Yorkshire Dales Jun 17

Yorkshire Dales 23rd – 25th June 2017

Seven Bremex members had a fantastic weekend in the Yorkshire Dales at the end of June. We were based in Kettlewell, which offers a great choice of hill and valley walks directly from the village, with no need to drive anywhere.

At Start of Walk in Kettlewell

As well as being one of the prettiest villages in the Dales, Kettlewell has all the amenities a walker needs, including a YHA hostel, a campsite and a well-stocked shop, not to mention three pubs. One person opted for the comforts of the hostel, while the rest of us stayed at the pleasant and well-run campsite, where we had our own designated area in the top corner of the field.

Navigating on Tor Dike

The focus of Saturday’s activity was a navigation challenge. The route, which had been pre-planned by the weekend organiser, was divided into about a dozen sections, each leading to a recognisable feature, such as a junction of streams or a ring contour. We took it in turns to lead, learning from each other’s styles of navigation.

On Summit of Great Whernside

A climb through the fields on the east side of Kettlewell brought us into rough open country to approach Great Whernside (704m) by an unconventional route. It was cold and windy on top, but we needed to eat, so were glad of the protection afforded by the jumble of gritstone boulders at the summit.

Lunch with Group Shelter


For additional warmth we made use of one of the group shelters that are standard items of safety equipment on all Bremex expeditions.

We now started to encounter a lot of people taking part in the Wharfedale Three Peaks Challenge – an annual fundraising event for the Upper Wharfedale Mountain Rescue team. The 22-mile circuit from Kettlewell takes in Birks Fell (610m) and Buckden Pike (702m), as well as Great Whernside, and is an alternative to the more famous Three Peaks of Yorkshire (Pen-y-Ghent, Whernside and Ingleborough).

Whernside and Great Whernside, by the way, are not to be confused. The latter hill, despite being honoured with the adjective ‘great’, is slightly lower, while Whernside, at 736m, is in fact the highest peak in the Yorkshire Dales.

Group on Tor Dike

We descended to the top the minor road that climbs steeply from Kettlewell up Park Rash and leads over into Coverdale. We then continued to Cam Head, where four people returned directly to Kettlewell, while the other three took a longer route, descending to Starbotton, then returning to Kettlewell on a lovely path through woods and meadows with an array of flowers including agrimony, self-heal, hawkbit, birds-foot trefoil, milkwort and heath bedstraw.

At campsite in Kettlewell

On Saturday evening, after pre-prandial drinks at the campsite, we repaired to the Blue Bell Inn, where we had good beer and tasty food. Some people are under the misapprehension that this establishment is named after the flower that carpets woodlands in springtime, rather than a ringing thing, but of course Bremex people are always well informed so we knew better.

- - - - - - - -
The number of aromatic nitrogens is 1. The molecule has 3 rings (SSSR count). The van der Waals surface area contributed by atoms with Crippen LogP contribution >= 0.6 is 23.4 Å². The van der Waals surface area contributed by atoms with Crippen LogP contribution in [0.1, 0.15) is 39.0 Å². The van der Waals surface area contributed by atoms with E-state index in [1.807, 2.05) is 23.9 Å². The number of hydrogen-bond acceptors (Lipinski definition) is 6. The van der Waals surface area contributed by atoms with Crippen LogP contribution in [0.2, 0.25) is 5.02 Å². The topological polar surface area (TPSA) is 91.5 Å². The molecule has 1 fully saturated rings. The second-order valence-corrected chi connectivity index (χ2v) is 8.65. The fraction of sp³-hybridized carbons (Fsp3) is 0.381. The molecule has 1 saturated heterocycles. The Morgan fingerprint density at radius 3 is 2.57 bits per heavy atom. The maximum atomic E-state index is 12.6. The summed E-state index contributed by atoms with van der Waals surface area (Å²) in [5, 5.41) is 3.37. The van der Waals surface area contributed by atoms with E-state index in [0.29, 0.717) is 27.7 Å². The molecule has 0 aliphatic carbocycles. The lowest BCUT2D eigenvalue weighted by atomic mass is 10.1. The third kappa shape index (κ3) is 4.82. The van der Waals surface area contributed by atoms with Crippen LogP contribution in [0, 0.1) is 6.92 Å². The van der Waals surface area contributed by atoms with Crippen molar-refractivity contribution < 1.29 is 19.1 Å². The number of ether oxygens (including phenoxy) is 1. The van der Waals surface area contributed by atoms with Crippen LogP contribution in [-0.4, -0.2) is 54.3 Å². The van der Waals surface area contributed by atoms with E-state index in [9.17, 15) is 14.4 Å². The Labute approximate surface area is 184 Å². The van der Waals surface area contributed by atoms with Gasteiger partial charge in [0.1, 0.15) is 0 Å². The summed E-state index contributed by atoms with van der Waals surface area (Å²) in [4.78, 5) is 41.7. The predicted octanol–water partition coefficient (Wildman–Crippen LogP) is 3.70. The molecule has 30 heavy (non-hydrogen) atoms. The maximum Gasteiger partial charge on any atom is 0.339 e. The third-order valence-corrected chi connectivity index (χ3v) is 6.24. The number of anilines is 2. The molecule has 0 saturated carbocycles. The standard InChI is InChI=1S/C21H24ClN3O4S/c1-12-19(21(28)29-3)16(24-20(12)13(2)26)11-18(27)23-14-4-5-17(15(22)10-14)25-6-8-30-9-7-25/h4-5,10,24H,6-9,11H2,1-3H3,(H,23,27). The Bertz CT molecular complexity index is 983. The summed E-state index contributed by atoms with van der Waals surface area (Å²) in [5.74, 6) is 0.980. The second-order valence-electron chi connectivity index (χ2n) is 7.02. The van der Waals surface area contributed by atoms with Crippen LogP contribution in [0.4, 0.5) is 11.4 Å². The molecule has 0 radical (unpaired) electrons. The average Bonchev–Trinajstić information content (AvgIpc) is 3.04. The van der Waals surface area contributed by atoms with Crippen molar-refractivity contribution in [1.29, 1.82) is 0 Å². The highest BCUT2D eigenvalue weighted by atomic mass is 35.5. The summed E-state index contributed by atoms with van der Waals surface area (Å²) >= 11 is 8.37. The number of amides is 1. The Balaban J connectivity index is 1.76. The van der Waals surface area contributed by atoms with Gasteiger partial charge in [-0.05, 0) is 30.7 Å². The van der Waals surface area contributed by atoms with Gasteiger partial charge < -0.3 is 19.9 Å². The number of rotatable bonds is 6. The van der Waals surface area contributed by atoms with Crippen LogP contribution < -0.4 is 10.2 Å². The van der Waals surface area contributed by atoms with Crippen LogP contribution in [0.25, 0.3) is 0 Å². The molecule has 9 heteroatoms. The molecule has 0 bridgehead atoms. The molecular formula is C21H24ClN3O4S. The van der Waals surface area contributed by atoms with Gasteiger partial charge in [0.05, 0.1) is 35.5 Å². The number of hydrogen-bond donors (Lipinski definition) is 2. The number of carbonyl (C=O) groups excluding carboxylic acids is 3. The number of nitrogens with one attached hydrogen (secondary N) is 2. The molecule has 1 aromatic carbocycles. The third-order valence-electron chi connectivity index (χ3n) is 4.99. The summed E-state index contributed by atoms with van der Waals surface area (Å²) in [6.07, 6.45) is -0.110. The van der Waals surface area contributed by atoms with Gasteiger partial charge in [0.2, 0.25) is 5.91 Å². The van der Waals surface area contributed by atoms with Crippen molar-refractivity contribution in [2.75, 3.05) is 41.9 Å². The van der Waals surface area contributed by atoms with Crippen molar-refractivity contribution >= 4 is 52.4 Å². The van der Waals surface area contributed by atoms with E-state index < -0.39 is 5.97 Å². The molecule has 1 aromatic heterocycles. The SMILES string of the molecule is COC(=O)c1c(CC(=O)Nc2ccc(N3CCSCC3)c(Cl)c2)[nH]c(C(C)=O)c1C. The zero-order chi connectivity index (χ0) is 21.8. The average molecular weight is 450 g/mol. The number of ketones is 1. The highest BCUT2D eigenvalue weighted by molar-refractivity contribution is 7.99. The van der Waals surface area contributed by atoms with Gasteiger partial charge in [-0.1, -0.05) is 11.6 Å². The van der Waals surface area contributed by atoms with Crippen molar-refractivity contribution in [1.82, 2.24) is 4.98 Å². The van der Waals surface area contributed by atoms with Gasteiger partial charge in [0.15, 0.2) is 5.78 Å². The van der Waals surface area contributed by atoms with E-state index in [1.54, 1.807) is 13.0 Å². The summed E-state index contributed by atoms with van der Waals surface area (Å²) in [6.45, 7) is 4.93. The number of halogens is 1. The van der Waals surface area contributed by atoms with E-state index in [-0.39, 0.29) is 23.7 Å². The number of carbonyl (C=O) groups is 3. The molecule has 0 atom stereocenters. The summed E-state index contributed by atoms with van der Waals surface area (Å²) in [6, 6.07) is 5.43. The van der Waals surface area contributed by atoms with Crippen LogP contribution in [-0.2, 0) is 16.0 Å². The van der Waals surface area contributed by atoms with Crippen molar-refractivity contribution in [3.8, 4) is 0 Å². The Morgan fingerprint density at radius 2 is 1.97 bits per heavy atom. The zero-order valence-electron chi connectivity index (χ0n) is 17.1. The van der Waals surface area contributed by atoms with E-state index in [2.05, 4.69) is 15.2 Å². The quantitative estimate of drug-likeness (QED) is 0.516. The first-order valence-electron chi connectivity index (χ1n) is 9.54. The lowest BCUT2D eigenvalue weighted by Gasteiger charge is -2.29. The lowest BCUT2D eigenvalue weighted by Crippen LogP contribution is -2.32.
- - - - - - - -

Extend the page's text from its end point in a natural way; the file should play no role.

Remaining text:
Navigating on Old Cote Moor

Sunday saw a progressive improvement in the weather. The whole group stayed together to do a 10-mile walk over into Littondale and back. Again we took it in turns to lead, although the focus now was on completing the walk within a reasonable time rather than finding specific features. Bremex would normally use the 1:25000 map for this kind of exercise, but throughout the weekend we relied mainly on the 1:50000 map, which does not show walls and fences, and therefore encouraged us to concentrate more on the contour lines and other natural features (see video below).

Climbing Through the Slit

Our route took us up the fellside on the south side of the village to climb through the ‘slit’ – a distinctive gap in the limestone outcrop. We then followed the ridge of Old Cote Moor northwards to reach the summit of Firth Fell and just beyond that the bridleway that goes over from Buckden, in Wharfedale, to Litton, in Littondale.

Near the summit we heard the plaintive ‘peep’ of a golden plover. It is one of many waders that migrate in early spring to the high pastures and moors of the Dales to breed. Other birds we saw or heard over the weekend included curlew, snipe, lapwing, oystercatcher, skylark and wheatear.

Descent into Litton

In Litton we stopped at the Queen’s Head for drinks and sat outside in warm sunshine to eat our sandwiches. It was a marked contrast with our lunch experience of the previous day. The two-mile section of the walk along Littondale, following the River Skirfare with the ancient wood of Scoska just above, was a delight.


It was a shame to pass through, Arncliffe, an even prettier village than Kettlewell, without stopping, but time was pressing, so we carried straight on over the ridge to return to Kettlewell and commence our journeys home.

Watch these vidoes to see what Alison, Jude and Clive thought about the navigation challenge or enjoyed most about the weekend:

Jude Alison Clive